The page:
So your world will be
A world of peace
The young woman (alma) you are
The honey that was
Before they drew it, and you out
For yourself anew
Revive the girl
And create a world
A world of peace
Before negotiating with yourself
And your beloved
Before the treaties
And the violations
And the battles
עשי שיהא עולמך עולם של שלום שלום עולמיםזכרי את העלמה שאת את הדבש שהיה לפני שרדו בך
נכסי לעצמך מחדש את המתיקות הזו שהייתה שלך
החיי את העלמה ובראי לך עולם עולם של שלום לפני המשא ומתן שלך עם עצמך ועם אהובך
Lately it seems to be the season of haredim on screen. My immersion in this very particular oeuvre began with Shtisel, the 2013 runaway hit Israeli TV series, which depicts a haredi family in Jerusalem in all of its complicated, charming dysfunction. (The first two seasons are now available with English subtitles on Netflix.) More recently, Autonomies (2018) presents a dystopian division of Israel into separate secular and religious states. In the United States, two recent documentaries showcase radically divergent ways of understanding the New York Hasidic community and the experience of marginal figures within it. Haredi Jews are not always interchangeable with Hasidic ones, and Israeli soap operas are different than American art-house documentaries. Yet in considering all of these offerings, certain patterns inevitably emerge. Counterintuitively, the more serious offerings in this genre are the ones with a lighter touch.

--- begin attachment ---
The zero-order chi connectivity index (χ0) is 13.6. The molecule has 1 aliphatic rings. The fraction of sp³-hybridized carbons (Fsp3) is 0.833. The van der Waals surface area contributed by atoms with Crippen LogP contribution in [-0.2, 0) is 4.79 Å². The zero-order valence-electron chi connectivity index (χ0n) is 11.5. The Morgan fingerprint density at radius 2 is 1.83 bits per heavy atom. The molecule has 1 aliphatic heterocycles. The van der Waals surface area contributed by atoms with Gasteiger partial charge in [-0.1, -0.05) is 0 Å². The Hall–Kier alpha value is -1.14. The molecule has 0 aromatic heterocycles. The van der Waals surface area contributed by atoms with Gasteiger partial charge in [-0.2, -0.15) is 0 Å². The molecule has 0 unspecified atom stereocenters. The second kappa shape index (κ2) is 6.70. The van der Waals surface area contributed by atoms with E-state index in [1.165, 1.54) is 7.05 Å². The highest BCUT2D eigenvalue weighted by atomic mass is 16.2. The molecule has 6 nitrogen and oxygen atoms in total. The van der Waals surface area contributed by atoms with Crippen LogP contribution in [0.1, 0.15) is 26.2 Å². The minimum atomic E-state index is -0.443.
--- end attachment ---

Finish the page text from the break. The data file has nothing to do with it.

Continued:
In his essay on the poet Raḥel, Hillel Halkin offers a fascinating study of her too-brief life (1890-1931), her poetics, and the unique place she occupies in the Hebrew literary landscape. Certainly, against the background of the pioneering Zionist ethos of her time—nationalistic, idealistic, and collectivist—the intense individualism of Raḥel’s verse stands out. No less deeply committed to the Zionist enterprise than other poets cited by Halkin, notably Uri Tsvi Grinberg and Avraham Shlonsky, she devoted herself mainly to the exploration of such seemingly inward emotions as sadness, longing, humility, and self-doubt.